The best board game of 2020 is a poster-sized hidden object game

This year’s Spiel des Jahres, amongst the most desirable awards in the parlor game market, goes to MicroMacro: Criminal Offense City. The awards were revealed live Monday on social networks.

If you’re a fan of parlor game you’ve most likely currently become aware of Criminal Offense City. It’s the work of designer Johannes Sich and the little group at Hard Boiled Games, dispersed here in the United States by Pegasus Spiele. The video game has actually been making waves in the tabletop world considering that its release in 2015, with lots of freely questioning if it even certifies as a parlor game at all. None can question its appeal; print runs have actually offered out consistently over the previous 8 months. Today the $29.99 video game is being scalped on Amazon for $99.99.

So what is MicroMacro: Crime City? Inside the box is a black-and-white map nearly four feet wide depicting a bustling cartoon city. Also included in the box is a set of 120 cards detailing 16 different crimes. It’s up to players to pore over the elaborate scene with an included magnifying glass, solving the mysteries as they go. It’s basically the physical representation of a hidden-object video game, a genre of video games that has been popular for years now. It even seems to ape the black-and-white style of the wildly popular Hidden Folks. Given how derivative the concept is, the success is in some ways surprising.

A detailed shot of Crime City’s map, showing a masked hero leaping from rooftop to rooftop to confront a criminal and a couple riding horses in the street.

Image: Johannes Sich

I think a lot of the popularity of Criminal Offense City has a lot to do with how fans of tabletop gaming have had to adapt during the pandemic. While services like Board Game Arena and Tabletop Simulator have proved to be great ways to find heavier games online, sometimes you just want something to put on the table at home — something tactile, an anchor activity to sit in a room with for a few hours or days at a time. It’s the same kind of niche that jigsaw puzzles have helped fill over the last year and a half by providing focused, almost meditative experiences for one or more people at a time.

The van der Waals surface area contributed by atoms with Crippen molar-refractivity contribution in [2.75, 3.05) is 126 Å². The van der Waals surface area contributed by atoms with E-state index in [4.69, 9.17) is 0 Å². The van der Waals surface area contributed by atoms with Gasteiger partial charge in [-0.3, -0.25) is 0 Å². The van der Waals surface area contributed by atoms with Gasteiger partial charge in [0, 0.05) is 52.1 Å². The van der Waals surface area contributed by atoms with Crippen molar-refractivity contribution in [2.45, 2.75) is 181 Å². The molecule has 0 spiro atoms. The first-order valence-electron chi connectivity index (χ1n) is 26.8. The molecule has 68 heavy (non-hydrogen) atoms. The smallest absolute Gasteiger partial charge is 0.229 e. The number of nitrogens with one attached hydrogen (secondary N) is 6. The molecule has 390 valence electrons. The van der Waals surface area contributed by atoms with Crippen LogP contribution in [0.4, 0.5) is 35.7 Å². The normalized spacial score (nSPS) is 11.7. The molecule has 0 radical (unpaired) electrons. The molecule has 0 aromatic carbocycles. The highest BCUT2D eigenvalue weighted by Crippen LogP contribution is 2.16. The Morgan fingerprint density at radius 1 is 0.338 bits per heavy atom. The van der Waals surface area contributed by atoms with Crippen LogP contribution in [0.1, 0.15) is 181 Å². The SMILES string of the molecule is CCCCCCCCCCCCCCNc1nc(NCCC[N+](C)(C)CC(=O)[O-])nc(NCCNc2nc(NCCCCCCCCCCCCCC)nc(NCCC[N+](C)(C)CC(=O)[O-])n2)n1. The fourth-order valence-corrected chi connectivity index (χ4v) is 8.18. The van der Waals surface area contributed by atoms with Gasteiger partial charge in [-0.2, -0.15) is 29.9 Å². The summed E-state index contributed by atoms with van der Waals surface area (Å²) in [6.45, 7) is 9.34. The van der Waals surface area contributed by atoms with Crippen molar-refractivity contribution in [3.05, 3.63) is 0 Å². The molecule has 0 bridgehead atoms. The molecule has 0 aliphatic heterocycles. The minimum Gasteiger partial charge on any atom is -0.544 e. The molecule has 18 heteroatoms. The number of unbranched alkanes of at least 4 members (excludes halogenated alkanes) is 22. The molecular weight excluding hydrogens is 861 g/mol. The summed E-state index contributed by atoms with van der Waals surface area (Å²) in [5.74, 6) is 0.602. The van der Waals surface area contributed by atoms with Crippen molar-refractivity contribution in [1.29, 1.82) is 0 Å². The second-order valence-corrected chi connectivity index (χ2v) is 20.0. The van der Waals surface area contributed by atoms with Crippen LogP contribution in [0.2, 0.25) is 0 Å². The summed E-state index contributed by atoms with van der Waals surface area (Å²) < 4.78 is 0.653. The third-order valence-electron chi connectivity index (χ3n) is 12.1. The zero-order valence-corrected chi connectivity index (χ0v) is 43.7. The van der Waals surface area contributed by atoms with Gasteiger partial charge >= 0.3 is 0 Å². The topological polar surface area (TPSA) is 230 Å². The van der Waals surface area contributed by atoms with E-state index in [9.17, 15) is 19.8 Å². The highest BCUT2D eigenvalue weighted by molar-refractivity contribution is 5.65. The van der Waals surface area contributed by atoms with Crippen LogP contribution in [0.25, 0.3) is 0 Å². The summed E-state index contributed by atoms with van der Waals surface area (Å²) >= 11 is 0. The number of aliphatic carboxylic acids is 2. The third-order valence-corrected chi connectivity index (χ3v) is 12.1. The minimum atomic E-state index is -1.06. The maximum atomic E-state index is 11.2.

MicroMacro: Crime City is an artifact that will immediately create interest for everyone at the table. You can play it solo, in a small group, working independently or together all on the same crime. It’s an experience that adapts to any situation, and almost any setting where you can find a big enough table.

Is MicroMacro: Crime City a great game? I really don’t think so. But, in a tabletop setting at least, it feels various enough to spark curiosity. I believe its most important feature is just how simple it is. Most board games require methodical study, and then a kind of performance where you teach others what you know. Here, the cognitive load required to get going is effectively zero, and for a great deal of individuals that’s about all they can summon today.

Jobber Wiki author Frank Long contributed to this report.